If you believe the rumour merchants – and I certainly do – it won’t be long before Apple finally releases its much-hyped, constantly trialled and sure-to-be-brilliant iCar.
But before it does, it appears it needs to work out who is actually going to make it.
Rather un-Apple-like leaks from those close to the project suggest the iPod maker is flirting with just about every car manufacturer in the playground.
First it was the Koreans, then the Japanese, now Apple has gone all Mediterranean and started a holiday fling with Ferrari, if reports are to be believed. None of them have so far taken up the offers.
Apple started its Project Titan driverless car project back in 2014.
Not long after, though, the whole thing was called off and engineers hired from the likes of Tesla and mainstream car manufacturers departed for pastures new.
It looked like the whole project had fallen apart before it had even started.
But now the rumour mill is churning once again with news Apple has apparently been holding a series of meetings with manufacturers in an attempt to woo them to build the car for it.
Partnering with an existing manufacturer like this might sound like a great idea in the boardroom at Cupertino, but unfortunately Apple’s demands aren’t the sort of things car manufacturers are used to.
Yes, it might be pretty easy to find a Chinese factory to make phones and computers anonymously on your behalf, but it’s not so simple tapping up car makers. For a start, they’re pretty busy making their own cars.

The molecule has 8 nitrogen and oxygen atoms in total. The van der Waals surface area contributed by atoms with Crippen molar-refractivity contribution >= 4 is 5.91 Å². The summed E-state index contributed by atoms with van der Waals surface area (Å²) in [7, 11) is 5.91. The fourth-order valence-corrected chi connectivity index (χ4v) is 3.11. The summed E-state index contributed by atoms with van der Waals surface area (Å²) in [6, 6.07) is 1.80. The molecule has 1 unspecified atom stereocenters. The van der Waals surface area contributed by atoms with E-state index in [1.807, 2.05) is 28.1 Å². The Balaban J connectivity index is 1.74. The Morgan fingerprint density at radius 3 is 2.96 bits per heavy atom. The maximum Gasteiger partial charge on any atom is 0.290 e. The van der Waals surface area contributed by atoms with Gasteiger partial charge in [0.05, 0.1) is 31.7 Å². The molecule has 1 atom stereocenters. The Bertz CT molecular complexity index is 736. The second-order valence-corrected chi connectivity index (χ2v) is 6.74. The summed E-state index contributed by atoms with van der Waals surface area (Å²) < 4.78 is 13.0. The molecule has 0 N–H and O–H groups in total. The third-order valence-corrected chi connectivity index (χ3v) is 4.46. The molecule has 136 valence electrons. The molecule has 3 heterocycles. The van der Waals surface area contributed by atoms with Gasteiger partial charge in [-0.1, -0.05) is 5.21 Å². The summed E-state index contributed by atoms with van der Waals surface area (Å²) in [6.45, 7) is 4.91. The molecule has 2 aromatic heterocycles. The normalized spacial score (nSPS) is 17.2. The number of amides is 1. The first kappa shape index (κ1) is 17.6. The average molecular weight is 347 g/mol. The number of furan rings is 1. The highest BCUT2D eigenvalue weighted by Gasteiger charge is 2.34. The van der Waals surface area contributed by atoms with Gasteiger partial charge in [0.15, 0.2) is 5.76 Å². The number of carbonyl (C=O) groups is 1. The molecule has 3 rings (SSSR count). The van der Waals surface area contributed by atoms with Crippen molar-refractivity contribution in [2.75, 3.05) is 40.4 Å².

You see, Apple wants its manufacturer to be a silent partner – simply bolt together the car designed and specified in California, apply the Apple logos and hide away in the background. But shy and retiring, car manufacturers are not.
They like the limelight and pretty much all of them would love the feather in their cap that building Apple’s car would give them.
They’d want to shout about it, and Apple wouldn’t be very keen on that.
I can’t help thinking it’d just be easier if Apple bought a car firm. It’s certainly got the cash reserves to snap up most of the big car manufacturers with money it could find down the back of the sofa.
Boss Tim Cook (pictured at top) must be kicking himself that he never took Elon Musk up on that meeting the Tesla founder wanted a few years ago when he was looking to sell up.
Stressed at having to sleep on the production line to ensure Model 3s made it out in time, Musk had apparently had enough. He approached Cook but never heard back. How rude.
Apple and Tesla have so many similarities it’s like Musk built his cars with the thought of eventually cashing out to Apple in his mind from the outset.
Their interiors are just like you’d imagine an Apple car’s to be, with everything controlled from a big, iPad-like touchscreen, no buttons and simplicity the core design philosophy.
While I have no doubt an Apple car is coming, it’ll be interesting to see what form it takes. It’s bound to be electric, that’s a given, but just how autonomous will it be?
Google has long been testing autonomous technology for cars and many have wondered why. But the search giant has reportedly wanted to know what people get into their cars for.
Some 90 per cent of car journeys are made with a purpose, and if you know that purpose you can serve up all sorts of useful information along the way (ads) – and charge companies handsomely for the privilege.
Apple knows the value of this, too.
It’ll also be interesting to see how Apple decides to sell its car when it does arrive. Order online, like its tech products, and have it delivered to your door?
While that might work for the Apple aficionados, it might not be quite as successful for more mainstream buyers.
Perhaps, then, a partnership with an established dealer network could be the way forward. Whatever happens, one thing’s for sure: I’d like to be in the queue to buy one when they do finally arrive.
This column appears in the current edition of Car Dealer. To read more like it and plenty more, click on the magazine below.
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